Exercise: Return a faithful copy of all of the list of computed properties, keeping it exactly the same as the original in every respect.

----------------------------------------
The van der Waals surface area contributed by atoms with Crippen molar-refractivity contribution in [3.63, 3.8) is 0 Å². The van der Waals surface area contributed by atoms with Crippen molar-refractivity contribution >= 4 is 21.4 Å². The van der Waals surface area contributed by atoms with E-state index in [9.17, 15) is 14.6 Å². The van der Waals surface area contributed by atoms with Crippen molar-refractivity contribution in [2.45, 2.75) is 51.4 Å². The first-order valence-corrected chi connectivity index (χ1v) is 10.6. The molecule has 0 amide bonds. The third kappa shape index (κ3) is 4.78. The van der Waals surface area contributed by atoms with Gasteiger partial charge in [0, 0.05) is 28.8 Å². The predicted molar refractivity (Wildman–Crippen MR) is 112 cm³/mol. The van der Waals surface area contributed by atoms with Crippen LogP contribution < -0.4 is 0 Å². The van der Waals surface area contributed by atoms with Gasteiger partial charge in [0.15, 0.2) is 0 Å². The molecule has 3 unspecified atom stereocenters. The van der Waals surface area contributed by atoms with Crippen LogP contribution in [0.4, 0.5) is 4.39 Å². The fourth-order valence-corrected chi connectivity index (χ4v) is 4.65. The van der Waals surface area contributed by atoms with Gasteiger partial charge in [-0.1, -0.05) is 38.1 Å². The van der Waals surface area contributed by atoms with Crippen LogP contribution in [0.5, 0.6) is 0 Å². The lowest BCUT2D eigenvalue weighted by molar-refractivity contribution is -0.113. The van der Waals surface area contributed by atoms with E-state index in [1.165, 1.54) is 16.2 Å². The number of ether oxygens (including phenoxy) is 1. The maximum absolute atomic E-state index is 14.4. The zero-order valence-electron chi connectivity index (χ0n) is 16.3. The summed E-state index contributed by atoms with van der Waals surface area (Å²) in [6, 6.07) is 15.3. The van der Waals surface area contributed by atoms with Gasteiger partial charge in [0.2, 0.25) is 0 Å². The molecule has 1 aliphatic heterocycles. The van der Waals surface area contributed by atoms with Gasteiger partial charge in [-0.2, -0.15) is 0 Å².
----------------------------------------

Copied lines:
The van der Waals surface area contributed by atoms with Crippen molar-refractivity contribution in [3.63, 3.8) is 0 Å². The van der Waals surface area contributed by atoms with Crippen molar-refractivity contribution >= 4 is 21.4 Å². The van der Waals surface area contributed by atoms with E-state index in [9.17, 15) is 14.6 Å². The van der Waals surface area contributed by atoms with Crippen molar-refractivity contribution in [2.45, 2.75) is 51.4 Å². The first-order valence-corrected chi connectivity index (χ1v) is 10.6. The molecule has 0 amide bonds. The third kappa shape index (κ3) is 4.78. The van der Waals surface area contributed by atoms with Gasteiger partial charge in [0, 0.05) is 28.8 Å². The predicted molar refractivity (Wildman–Crippen MR) is 112 cm³/mol. The van der Waals surface area contributed by atoms with Crippen LogP contribution < -0.4 is 0 Å². The van der Waals surface area contributed by atoms with Gasteiger partial charge in [0.15, 0.2) is 0 Å². The molecule has 3 unspecified atom stereocenters. The van der Waals surface area contributed by atoms with Crippen LogP contribution in [0.4, 0.5) is 4.39 Å². The fourth-order valence-corrected chi connectivity index (χ4v) is 4.65. The van der Waals surface area contributed by atoms with Gasteiger partial charge in [-0.1, -0.05) is 38.1 Å². The van der Waals surface area contributed by atoms with Crippen LogP contribution in [0.5, 0.6) is 0 Å². The lowest BCUT2D eigenvalue weighted by molar-refractivity contribution is -0.113. The van der Waals surface area contributed by atoms with E-state index in [1.165, 1.54) is 16.2 Å². The number of ether oxygens (including phenoxy) is 1. The maximum absolute atomic E-state index is 14.4. The zero-order valence-electron chi connectivity index (χ0n) is 16.3. The summed E-state index contributed by atoms with van der Waals surface area (Å²) in [6, 6.07) is 15.3. The van der Waals surface area contributed by atoms with Gasteiger partial charge in [0.2, 0.25) is 0 Å². The molecule has 1 aliphatic heterocycles. The van der Waals surface area contributed by atoms with Gasteiger partial charge in [-0.2, -0.15) is 0 Å².